How the Day I Met the New York Mets as Kid, Came Back Into My Parenting Life, Raising a Child on the Autistic Spectrum
By Or Barnea
I clearly remember my dad standing by the phone at our then short period Manhattan apartment, confirming there’s tickets for him and me to see the Mets that night at Shea stadium. I was 10 years old, and the Mets played against The Atlanta Braves.
It was all his idea. Baseball was nowhere to be found where I grew up and I didn’t know anything about it. The second we sat at our seats I was completely blown away. I could not believe how clean everything was, how grateful the American fans were for being given the opportunity to experience such moments, and how much style the game spreads to everyone. I was hooked. And baseball will forever be a huge inspiration on how I look at things, especially work related, and try to make them prettier.
For me, the most exciting moment in the game is when the umpire yells: “SAFE!”, right after a baserunner reaches his base, usually in a dramatic manner, without being put out. And the crowd goes wild.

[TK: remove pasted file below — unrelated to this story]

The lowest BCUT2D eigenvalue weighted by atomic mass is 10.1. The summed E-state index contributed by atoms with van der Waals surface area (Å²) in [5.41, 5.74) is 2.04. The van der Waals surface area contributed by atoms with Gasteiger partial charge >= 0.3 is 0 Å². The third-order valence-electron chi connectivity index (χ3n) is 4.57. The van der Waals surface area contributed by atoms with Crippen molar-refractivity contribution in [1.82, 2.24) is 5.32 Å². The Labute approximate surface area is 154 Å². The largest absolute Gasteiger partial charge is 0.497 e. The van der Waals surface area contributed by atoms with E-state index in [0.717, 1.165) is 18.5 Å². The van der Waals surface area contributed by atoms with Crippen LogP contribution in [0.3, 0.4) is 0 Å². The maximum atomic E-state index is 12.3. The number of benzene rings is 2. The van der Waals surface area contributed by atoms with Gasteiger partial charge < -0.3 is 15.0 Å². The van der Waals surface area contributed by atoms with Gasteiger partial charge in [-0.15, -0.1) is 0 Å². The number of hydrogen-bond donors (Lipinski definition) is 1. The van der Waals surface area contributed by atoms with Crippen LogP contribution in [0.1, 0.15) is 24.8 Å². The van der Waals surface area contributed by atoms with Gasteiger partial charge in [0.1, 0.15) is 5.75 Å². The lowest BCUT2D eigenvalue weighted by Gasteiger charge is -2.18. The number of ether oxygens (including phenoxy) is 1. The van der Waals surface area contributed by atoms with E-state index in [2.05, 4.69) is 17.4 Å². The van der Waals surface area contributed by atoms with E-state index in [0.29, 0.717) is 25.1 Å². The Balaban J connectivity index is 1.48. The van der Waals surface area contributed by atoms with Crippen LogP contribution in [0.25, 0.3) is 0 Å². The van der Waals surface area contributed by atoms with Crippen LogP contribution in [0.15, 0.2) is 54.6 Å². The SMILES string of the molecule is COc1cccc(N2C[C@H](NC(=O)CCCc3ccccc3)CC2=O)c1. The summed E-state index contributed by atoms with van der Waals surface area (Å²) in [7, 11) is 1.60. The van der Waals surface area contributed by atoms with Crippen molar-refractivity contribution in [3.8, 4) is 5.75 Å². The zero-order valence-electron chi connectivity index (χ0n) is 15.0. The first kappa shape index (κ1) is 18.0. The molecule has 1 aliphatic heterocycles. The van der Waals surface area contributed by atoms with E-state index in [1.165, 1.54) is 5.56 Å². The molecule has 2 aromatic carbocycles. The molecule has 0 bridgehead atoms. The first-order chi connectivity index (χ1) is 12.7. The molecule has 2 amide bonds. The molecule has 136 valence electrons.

For a while now, Rocky has had this unique custom to touch my body with his little feet. It can happen at dinner or when we sit on the couch and watch TV. Especially when we fall asleep next to each other. He’ll usually feel my legs or my back as if he’s looking for ground. Some sort of physical certainty. A safe place.
As I’ve read an endless amount of articles after Rocky was diagnosed, there’s a wide theory that some people with autism suffer from issues with “light touch”. In general, it seems to be more unpleasant than deep touch. A lot of them are in need for substantial physical reassuring. They need to feel ground. To feel safe, even in their safest places. The Mets lost that night. But I didn’t care. I was captivated by every little detail. Such as I am today with Rocky’s world.
Ever since the first time he did it I was always hearing the umpire yells and signals “SAFE!” In my head. As if Rocky is a baserunner, not planning to leave it until he is given the perfect chance by his teammates.
In his case, any of his giving thoughts and routines that filter his world better. Makes him run toward the next base, and bring it home.